Owen Paterson quits as MP over lobbying row
The Conservative MP was found to have broken lobbying rules and was facing suspension, until fellow Conservative MPs blocked the process by calling for an overhaul of the MPs’ standards watchdog instead.
While initially supporting the move, Downing Street made a U-turn following a backlash.
Mr Paterson said he now wants a life “outside the cruel world of politics”. The 65-year-old, who has represented North Shropshire since 1997, said the past two years had been “an indescribable nightmare for my family and me”.
He said his integrity had been “repeatedly and publicly questioned”, and claimed he was “totally innocent” of breaking lobbying rules.
The Commons Standards Committee concluded last week that Mr Paterson had misused his position as an MP to benefit two Northern Ireland firms he worked for – clinical diagnostics company Randox and meat distributor Lynn’s Country Foods – after a damning report on his behaviour by standards commissioner Kathryn Stone.
The Committee had recommended he be suspended from the Commons for 30 sitting days – a sanction that could also lead to a recall petition in his constituency, and the possibility of him facing a by-election.
Mr Paterson has been a paid consultant for clinical diagnostics company Randox since 2015 and to meat distributor Lynn’s Country Foods since 2016, earning a total of £100,000 a year on top of his MP’s salary.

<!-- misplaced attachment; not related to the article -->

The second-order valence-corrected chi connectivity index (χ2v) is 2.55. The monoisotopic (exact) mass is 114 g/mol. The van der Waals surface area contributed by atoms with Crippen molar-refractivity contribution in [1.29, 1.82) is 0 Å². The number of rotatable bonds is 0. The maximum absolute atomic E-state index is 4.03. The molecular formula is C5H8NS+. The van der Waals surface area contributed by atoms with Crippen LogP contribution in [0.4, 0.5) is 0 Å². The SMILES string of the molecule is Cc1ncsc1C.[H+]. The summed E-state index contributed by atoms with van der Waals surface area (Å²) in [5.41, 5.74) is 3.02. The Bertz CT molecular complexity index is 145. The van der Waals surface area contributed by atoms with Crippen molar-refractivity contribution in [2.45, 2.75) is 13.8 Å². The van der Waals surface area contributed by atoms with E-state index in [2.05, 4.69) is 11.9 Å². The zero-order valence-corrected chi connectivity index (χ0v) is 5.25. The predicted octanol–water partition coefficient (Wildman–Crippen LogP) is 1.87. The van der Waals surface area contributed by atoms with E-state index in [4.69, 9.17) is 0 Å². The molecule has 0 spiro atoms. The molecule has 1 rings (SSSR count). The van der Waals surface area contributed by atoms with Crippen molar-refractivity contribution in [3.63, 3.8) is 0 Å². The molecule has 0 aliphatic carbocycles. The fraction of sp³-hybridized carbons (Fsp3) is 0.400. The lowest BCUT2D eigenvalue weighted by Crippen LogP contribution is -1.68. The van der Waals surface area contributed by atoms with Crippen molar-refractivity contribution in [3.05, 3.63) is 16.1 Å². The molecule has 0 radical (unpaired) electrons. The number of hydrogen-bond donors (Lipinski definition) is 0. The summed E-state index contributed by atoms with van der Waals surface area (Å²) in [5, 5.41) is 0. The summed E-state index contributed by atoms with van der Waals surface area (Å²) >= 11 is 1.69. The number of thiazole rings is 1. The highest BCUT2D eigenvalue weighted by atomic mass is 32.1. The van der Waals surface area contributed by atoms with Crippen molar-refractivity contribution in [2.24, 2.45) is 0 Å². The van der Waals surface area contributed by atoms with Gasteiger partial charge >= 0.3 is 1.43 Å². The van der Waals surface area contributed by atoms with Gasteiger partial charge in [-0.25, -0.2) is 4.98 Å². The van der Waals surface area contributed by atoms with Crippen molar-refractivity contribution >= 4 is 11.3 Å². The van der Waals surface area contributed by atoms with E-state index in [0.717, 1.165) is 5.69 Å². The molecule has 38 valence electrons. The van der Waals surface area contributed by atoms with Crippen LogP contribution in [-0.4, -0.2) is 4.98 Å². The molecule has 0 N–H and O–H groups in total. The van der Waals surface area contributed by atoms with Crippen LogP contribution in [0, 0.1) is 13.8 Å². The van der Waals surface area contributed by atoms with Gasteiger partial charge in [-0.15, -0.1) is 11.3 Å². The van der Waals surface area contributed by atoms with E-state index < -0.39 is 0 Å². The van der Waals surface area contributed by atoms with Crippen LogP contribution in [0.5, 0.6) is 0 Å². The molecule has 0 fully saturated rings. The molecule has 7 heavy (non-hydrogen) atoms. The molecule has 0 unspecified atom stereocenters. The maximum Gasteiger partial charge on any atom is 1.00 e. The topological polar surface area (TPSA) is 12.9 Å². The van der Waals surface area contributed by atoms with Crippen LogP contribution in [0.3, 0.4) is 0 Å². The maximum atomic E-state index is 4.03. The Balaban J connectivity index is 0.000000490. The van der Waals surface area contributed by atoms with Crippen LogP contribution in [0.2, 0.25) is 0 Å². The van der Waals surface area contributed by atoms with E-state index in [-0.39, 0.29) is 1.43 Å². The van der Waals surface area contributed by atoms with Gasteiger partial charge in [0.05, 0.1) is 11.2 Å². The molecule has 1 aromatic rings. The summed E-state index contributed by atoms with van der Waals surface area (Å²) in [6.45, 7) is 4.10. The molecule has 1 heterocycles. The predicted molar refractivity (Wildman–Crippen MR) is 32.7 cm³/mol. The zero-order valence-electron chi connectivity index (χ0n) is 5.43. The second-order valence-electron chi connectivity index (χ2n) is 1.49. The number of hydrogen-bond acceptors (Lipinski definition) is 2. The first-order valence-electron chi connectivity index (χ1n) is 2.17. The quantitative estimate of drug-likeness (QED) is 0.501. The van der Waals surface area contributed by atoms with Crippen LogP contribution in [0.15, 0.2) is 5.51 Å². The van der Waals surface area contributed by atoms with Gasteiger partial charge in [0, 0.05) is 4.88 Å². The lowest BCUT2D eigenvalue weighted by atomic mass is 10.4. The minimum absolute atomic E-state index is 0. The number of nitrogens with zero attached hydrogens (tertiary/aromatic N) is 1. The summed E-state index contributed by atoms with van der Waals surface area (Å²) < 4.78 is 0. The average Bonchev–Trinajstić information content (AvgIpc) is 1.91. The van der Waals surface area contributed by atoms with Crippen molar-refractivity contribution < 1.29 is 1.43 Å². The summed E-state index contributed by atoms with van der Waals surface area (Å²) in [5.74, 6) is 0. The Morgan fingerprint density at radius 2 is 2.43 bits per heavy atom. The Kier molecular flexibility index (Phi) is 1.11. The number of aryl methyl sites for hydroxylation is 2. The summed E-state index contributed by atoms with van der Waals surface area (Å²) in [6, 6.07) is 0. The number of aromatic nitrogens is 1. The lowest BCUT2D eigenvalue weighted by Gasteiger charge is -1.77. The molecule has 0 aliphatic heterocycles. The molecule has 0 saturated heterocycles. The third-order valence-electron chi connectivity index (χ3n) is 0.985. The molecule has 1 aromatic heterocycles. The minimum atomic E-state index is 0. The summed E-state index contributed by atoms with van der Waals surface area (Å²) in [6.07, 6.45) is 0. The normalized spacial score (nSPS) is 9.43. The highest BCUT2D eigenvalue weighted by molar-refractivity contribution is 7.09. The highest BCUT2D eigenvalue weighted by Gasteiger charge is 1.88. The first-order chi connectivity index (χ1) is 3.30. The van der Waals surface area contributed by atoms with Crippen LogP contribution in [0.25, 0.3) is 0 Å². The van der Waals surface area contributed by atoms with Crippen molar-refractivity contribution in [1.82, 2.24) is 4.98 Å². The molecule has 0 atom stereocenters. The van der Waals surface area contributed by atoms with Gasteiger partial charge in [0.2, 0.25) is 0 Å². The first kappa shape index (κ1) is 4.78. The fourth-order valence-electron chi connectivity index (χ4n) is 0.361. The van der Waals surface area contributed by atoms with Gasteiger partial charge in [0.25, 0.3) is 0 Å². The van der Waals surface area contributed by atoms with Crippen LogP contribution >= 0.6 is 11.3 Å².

While MPs are allowed to have these jobs, they are not allowed to be paid advocates using their influence in Whitehall for the company’s gain.
The Committee concluded that Mr Paterson had breached this rule on paid advocacy by making three approaches to the Food Standards Agency relating to Randox and the testing of antibiotics in milk; making seven approaches to the Food Standards Agency relating to Lynn’s Country Foods; and making four approaches to Ministers at the Department for International Development relating to Randox and blood testing technology.
Mr Paterson was also found to have broken conduct rules by failing to declare his interest as a paid consultant to Lynn’s Country Foods in four emails to officials at the Food Standards Agency; using his parliamentary office on 16 occasions for business meetings with his clients; and in sending two letters relating to his business interests, on House of Commons headed notepaper.
Mr Paterson said it was a painful decision to resign but “the right one”.
He said the past few days had been intolerable, claiming he had seen people – including MPs – “publicly mock and deride” the death of his wife Rose, who took her own life last year.
In a statement he said: “My children have therefore asked me to leave politics altogether, for my sake as well as theirs.
“I agree with them. I do not want my wife’s memory and reputation to become a political football.
“Above all, I always put my family first.”
His resignation means there will soon be a by-election for his seat.